miércoles, 30 de junio de 2010

Want your files? Use the Force!

You are a computer user who is fed up with Windows. You heard about the marvels of Linux, you were impressed when someone actually ran this Linux Distro-thing from a CD, and your eyes glittered upon seeing the multiple desktops, the Compiz/Kwin effects, and the quantity of programs included in the OS. So, you are sure that you want it. With conviction, you ask your friend to install Linux and, in the process, several strange questions begin to hit you as karate chops. The most memorable, without any doubt, is:
-Do you want a dual boot?
(Dual, as in...two?) Dumbfounded, you ask yourself what "a dual boot" is while the image of a cat wearing, well, a pair of boots, pops up in your mind.

The Linux Jedi looks at the question marks in your eyes and, knowing that you are no Anakin Skywalker, decides that it is better to introduce you to the Way of the Penguin gradually. So now you know that you will be able to start your computer using either Windows or Linux by means of a special Kung-Fu move called "GRUB" and, after seeing the penguin in your system, Obi-Wan goes away until he becomes a lost dot in the distance. You are there, concentrating, left on your own to master every technique that you heard you were capable of and, to be honest, you can hardly wait.

You mastered the GRUB; Linux is right there on your screen. With your chest full of satisfaction, you decide that you want to practice some familiar saber moves. You browse the Web--by using Firefox, Chrome, or Konqueror-- and you see this wonderful picture of Tux that you want to keep. Thus, you download it and, a proud Padawan, you close the browser to look for your new image on your desktop, following your Windows training... WAIT A MINUTE! The file is missing! There's NOTHING on your desktop. With a little uneasiness, you think of a solution: to open "my computer" to look for your picture somewhere else...so you open the menu to discover that there is nothing like a "my computer" icon. With a paralyzing fear, you see the way-too-familiar face of Bill Gates on the screen. He is wearing a very appropriate Darth Vader helmet and extends his hand to you as he utters gravelly:

This is pretty much how I felt when I tried to locate my files in Mandriva the first time I used it, a year ago. As a desperate Luke, I ran away from Vader and stumbled on the home partition. Of course, I had absolutely no clue of what /home/ meant. I navigated the folder DOCUMENTS to see, well, nothing. So I went up a couple of levels. I found this red folder labeled ROOT and I said to myself "AHA! Now we are talking!" After opening several cryptic directories there (in which I found some funny-looking files with strange names and lots of empty folders with stranger names), I was completely baffled by this arcane puzzle. My Windows experience was that folders had to contain something. Why did Linux create so many empty directories? "Why is Linux so difficult?", I thought.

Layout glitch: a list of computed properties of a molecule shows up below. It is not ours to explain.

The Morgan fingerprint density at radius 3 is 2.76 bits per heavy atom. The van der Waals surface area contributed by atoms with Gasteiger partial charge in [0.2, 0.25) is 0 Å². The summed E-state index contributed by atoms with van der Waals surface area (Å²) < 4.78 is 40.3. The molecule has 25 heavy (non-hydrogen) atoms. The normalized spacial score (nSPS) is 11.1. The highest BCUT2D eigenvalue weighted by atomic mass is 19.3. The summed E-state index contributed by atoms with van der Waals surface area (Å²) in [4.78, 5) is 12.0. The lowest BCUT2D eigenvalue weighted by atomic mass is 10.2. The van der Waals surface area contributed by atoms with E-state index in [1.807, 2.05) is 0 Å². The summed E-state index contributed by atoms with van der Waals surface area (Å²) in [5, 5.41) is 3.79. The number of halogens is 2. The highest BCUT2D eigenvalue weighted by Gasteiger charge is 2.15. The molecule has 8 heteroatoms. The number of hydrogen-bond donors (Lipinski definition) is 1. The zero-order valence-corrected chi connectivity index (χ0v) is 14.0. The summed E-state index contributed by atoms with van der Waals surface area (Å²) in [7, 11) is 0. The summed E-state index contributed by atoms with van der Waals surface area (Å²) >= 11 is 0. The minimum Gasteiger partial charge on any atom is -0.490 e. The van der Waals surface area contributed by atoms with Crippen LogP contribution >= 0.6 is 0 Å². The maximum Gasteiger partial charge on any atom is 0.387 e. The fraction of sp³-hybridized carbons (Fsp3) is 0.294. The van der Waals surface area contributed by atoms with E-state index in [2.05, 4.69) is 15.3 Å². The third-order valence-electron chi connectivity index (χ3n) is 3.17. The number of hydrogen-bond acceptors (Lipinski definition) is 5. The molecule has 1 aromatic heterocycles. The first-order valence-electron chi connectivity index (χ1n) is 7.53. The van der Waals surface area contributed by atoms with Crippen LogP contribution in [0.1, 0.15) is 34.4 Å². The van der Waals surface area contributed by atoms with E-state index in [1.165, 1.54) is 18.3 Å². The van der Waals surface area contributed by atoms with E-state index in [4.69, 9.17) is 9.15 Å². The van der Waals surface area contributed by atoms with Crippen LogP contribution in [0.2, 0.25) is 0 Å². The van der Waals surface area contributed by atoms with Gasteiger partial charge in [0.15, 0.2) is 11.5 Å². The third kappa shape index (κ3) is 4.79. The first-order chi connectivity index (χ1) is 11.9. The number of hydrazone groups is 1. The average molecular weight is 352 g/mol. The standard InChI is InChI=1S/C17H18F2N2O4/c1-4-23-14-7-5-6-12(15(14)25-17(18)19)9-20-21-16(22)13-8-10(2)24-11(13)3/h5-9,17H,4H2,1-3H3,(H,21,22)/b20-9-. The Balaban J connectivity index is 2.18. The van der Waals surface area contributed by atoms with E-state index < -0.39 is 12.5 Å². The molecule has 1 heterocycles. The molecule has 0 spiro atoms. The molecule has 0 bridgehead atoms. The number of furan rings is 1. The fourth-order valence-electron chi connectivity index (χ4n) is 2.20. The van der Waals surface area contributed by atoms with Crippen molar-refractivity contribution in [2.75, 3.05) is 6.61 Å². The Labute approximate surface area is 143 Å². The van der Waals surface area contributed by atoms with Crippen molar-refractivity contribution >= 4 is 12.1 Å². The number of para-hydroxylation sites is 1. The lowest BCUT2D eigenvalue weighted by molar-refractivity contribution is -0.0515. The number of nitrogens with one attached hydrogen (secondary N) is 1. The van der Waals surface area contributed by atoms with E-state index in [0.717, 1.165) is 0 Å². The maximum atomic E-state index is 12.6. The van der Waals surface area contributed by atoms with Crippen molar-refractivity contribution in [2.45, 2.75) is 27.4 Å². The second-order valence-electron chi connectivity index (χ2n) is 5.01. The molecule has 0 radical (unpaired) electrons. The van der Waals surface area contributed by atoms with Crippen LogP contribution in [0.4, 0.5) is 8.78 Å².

Then it hit me. LINUX IS NOT WINDOWS. If I wanted to locate anything, I had to understand the file structure of the system.

For those migrating Windows users that might feel like I did, this compass summarizes the basics.

1. ROOT (/)
Represented by / , this directory is YOUR SYSTEM. Do not do anything here until you know how to use your light saber appropriately, Jedi in training.

2. HOME (/home/you)
This is where your personal files are found in Linux. When you work in Linux, your documents, downloads, music, and videos will be stored here, inside a folder with your session name.

3. ETC (/etc)
Here, you will find system files that you will probably have to tweak to get certain things done in Linux. Again, stay away from this folder until you can handle the powerful light saber (konsole).

4. Media (/media)
This is important. If you plug in a USB drive, use a DVD, etc, your files will be found here. Your Windows partition is also mounted here, which means that you can access your Microsoft Office documents from this folder. But be careful; if you delete them in Linux, don't expect to find them in the Windows recycle bin.

With a little practice, you will be able to find your way in the Linux file structure and you will understand why it is so convenient. Then you will love Linux and you are going to see that, for computer standards, it is truly like using the Force!

lunes, 28 de junio de 2010

What a Headache!

No, this entry is not about the poor performance of any OS. I have a terrible headache, so I decided to resort to humor instead of posting something serious.

Confirmation: Mandriva Spring to be Released Soon

As srlinuxx,from Tuxmachines had announced, Anne Nicholas confirmed the date of release of Mandriva 1010.1. It is FINALLY posted on the Wiki.

So, let's wait until July 5. And then, let's try to see what happens next.

domingo, 27 de junio de 2010

Prufrock, Mandriva, and other Observations